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Portfolio Environment

it’s travelling and we don’t really have a great deal of understanding yet on the implications of noise from wind farms, particularly on higher invertebrates like whales, dolphins, seals, those sorts of animals and possibly even fi sh.” He also says that there is not yet any

evidence of the possible impacts of the footings of wind farms on the sea bed, but an idea of what the impact might be could be built up by looking at the experiences of other industries such as oil and gas. However, when a potential wind-farm site

is now identifi ed, Baxter explains that the sea atlas can be used to inform the decision. “Once we know where a proposal for a wind

farm is located, we can go to the atlas and we can see what other activities are important in that area, be it fi shing, be it sand and gravel extraction and that will help inform the likely scale of the impact of yet another activity in that area. “T e atlas will also help us inform on the nature of the sea bed from a biological health and biologically important point of view and it’s in case it’s in the vicinity of a particularly rare or vulnerable or sensitive species, the atlas will help inform on those locations and

again, at least the awareness of that in the fi nal decisions that might be taken in terms of how the wind farm is constructed, how it might operate, it might not necessarily stop it but it might infl uence some of the measures that are taken in the construction.” It is also diffi cult to gather information

on the impact of emerging industries such as wildlife tourism and aquaculture, and Roberts explains that LINK would favour a cautionary approach in these cases. “It all comes back again to not understanding

our marine environment as well as we understand the terrestrial environment. Monitoring should be relatively easy once we understand what it is that we need to be monitoring but we need to keep the investment up on the monitoring side – the monitoring is essential to understand where we come from and where we’re going to in a specifi c protected area.” Over the next few years, the information

on the impact of aquaculture is likely to grow and the Crown Estate is one body that is currently funding research in an eff ort to support the industry. Consents and external relations manager Tom Mallows explains: “During 2009/10,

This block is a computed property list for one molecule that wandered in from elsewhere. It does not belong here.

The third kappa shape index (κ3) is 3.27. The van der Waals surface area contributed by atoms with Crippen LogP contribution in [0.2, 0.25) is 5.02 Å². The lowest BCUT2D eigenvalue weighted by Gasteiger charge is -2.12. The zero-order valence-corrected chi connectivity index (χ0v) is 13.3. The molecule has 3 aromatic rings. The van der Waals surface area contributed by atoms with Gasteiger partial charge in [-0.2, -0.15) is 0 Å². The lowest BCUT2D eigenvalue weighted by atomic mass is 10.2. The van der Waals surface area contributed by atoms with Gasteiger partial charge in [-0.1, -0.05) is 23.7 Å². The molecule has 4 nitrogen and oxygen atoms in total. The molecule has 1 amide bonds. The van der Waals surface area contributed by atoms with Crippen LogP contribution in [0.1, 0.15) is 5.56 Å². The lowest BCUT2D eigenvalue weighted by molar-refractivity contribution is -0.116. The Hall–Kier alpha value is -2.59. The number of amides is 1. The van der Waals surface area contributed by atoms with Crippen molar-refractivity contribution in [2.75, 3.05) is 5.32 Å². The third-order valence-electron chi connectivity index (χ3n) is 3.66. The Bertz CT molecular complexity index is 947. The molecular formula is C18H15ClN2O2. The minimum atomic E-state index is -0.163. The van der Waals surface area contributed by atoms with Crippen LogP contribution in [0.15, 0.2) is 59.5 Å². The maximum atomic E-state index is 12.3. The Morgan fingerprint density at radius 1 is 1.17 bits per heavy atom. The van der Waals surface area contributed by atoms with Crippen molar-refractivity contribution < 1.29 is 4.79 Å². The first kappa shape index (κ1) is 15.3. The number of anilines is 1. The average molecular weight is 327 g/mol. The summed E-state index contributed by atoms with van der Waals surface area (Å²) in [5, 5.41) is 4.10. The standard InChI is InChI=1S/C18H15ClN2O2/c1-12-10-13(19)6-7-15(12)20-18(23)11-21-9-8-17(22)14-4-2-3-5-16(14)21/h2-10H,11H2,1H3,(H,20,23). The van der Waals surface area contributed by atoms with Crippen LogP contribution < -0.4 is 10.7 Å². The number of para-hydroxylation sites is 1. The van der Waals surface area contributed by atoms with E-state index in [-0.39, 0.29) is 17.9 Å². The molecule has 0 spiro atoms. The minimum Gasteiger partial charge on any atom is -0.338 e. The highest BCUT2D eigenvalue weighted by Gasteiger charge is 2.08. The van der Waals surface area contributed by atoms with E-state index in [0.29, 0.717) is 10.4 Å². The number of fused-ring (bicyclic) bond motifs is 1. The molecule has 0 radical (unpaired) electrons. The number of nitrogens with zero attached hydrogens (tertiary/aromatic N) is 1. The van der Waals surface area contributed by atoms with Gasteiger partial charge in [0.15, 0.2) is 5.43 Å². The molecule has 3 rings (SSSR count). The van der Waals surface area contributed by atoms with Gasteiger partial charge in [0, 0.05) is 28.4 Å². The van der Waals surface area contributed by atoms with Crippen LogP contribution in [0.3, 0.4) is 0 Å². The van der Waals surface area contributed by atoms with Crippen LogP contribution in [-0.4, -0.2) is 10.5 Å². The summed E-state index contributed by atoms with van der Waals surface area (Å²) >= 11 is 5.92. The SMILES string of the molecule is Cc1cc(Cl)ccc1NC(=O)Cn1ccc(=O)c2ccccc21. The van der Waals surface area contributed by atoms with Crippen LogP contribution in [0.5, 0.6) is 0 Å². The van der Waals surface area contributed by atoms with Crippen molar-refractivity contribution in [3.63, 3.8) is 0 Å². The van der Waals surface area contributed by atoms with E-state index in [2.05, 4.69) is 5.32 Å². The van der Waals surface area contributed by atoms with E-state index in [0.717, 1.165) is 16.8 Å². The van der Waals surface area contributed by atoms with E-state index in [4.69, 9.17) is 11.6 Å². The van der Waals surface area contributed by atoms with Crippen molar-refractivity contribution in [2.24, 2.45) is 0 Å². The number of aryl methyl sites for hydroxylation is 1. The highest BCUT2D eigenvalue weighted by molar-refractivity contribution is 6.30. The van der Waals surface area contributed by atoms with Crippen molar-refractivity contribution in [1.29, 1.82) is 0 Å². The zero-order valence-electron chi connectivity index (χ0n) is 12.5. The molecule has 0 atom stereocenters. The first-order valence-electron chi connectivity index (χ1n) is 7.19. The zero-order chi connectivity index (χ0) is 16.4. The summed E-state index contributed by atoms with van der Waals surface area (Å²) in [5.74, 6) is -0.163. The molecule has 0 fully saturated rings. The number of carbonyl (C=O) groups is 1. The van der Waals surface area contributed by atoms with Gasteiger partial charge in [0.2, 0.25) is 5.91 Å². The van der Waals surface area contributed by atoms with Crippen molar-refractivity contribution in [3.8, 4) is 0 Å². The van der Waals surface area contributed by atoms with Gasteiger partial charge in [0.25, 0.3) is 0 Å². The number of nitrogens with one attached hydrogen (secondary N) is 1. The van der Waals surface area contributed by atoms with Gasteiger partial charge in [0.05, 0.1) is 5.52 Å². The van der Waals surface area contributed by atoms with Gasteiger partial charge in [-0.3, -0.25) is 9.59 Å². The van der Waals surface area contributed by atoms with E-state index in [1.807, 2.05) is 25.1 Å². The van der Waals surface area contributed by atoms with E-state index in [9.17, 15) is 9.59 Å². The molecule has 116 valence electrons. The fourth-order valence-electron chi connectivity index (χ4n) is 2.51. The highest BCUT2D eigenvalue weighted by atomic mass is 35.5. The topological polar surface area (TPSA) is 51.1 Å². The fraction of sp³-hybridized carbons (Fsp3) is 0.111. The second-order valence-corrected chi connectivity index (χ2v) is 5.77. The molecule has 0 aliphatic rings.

in addition to contributing to the charity Scottish Aquaculture Research Fund, we funded research into jellyfi sh blooms, an increasingly frequent occurrence which threatens to devastate Scottish salmon farms. T is support follows our funding of highly- successful research into satellite monitoring of harmful algal blooms, and demonstrates our commitment to supporting the industry as it develops sustainably and adapts to challenges posed by climate change.” SEPA also has a role in monitoring

aquaculture, and Miller explains that this is done by collecting information on things like water depth and the number of fi sh expected to breed. “After that SEPA will monitor the condition

of the sea bed to see what impacts are being seen locally and we will use knowledge of green ecology, marine chemistry and hydrography to determine the extent to which the environment is being impacted by the fi sh farm activities,” says Miller. He adds: “T e same would happen in

marine renewables although that is very much in its infancy and we’re not very sure the extent that is going to impact on the marine environment.”

One-day conference

This conference can contribute up to four hours towards your CPD target

Holyrood magazine’s Wednesday 20th April, Edinburgh

Speakers include:

Peter Russian (Chair) Chief Executive, Investors in People (Scotland)

Graham White

Director of Human Resources, Westminster City Council

Linda Urquhart Chairman, CBI Scotland

Assistant Chief

Constable John Geates Director, Scottish Police College

Cllr. Graham Houston Leader, Stirling Council

52 Holyrood 28 March 2011

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